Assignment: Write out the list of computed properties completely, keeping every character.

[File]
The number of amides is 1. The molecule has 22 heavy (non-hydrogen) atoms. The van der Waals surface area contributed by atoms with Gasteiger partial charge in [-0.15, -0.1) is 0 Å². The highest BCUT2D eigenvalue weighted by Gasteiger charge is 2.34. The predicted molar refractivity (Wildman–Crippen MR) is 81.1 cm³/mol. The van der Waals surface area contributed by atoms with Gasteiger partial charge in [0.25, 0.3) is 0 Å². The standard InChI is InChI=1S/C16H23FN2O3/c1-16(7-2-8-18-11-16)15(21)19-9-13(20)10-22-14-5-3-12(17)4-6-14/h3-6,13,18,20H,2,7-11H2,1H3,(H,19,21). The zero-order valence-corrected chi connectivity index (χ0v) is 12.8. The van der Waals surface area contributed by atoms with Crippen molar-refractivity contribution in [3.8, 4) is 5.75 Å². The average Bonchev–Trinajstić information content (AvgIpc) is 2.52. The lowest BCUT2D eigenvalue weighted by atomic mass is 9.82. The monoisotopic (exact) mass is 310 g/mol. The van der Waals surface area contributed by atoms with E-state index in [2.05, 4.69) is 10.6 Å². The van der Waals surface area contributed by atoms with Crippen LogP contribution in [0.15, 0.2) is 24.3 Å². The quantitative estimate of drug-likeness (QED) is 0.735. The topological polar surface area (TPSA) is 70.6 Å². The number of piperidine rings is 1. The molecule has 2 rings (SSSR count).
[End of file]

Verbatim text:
The number of amides is 1. The molecule has 22 heavy (non-hydrogen) atoms. The van der Waals surface area contributed by atoms with Gasteiger partial charge in [-0.15, -0.1) is 0 Å². The highest BCUT2D eigenvalue weighted by Gasteiger charge is 2.34. The predicted molar refractivity (Wildman–Crippen MR) is 81.1 cm³/mol. The van der Waals surface area contributed by atoms with Gasteiger partial charge in [0.25, 0.3) is 0 Å². The standard InChI is InChI=1S/C16H23FN2O3/c1-16(7-2-8-18-11-16)15(21)19-9-13(20)10-22-14-5-3-12(17)4-6-14/h3-6,13,18,20H,2,7-11H2,1H3,(H,19,21). The zero-order valence-corrected chi connectivity index (χ0v) is 12.8. The van der Waals surface area contributed by atoms with Crippen molar-refractivity contribution in [3.8, 4) is 5.75 Å². The average Bonchev–Trinajstić information content (AvgIpc) is 2.52. The lowest BCUT2D eigenvalue weighted by atomic mass is 9.82. The monoisotopic (exact) mass is 310 g/mol. The van der Waals surface area contributed by atoms with E-state index in [2.05, 4.69) is 10.6 Å². The van der Waals surface area contributed by atoms with Crippen LogP contribution in [0.15, 0.2) is 24.3 Å². The quantitative estimate of drug-likeness (QED) is 0.735. The topological polar surface area (TPSA) is 70.6 Å². The number of piperidine rings is 1. The molecule has 2 rings (SSSR count).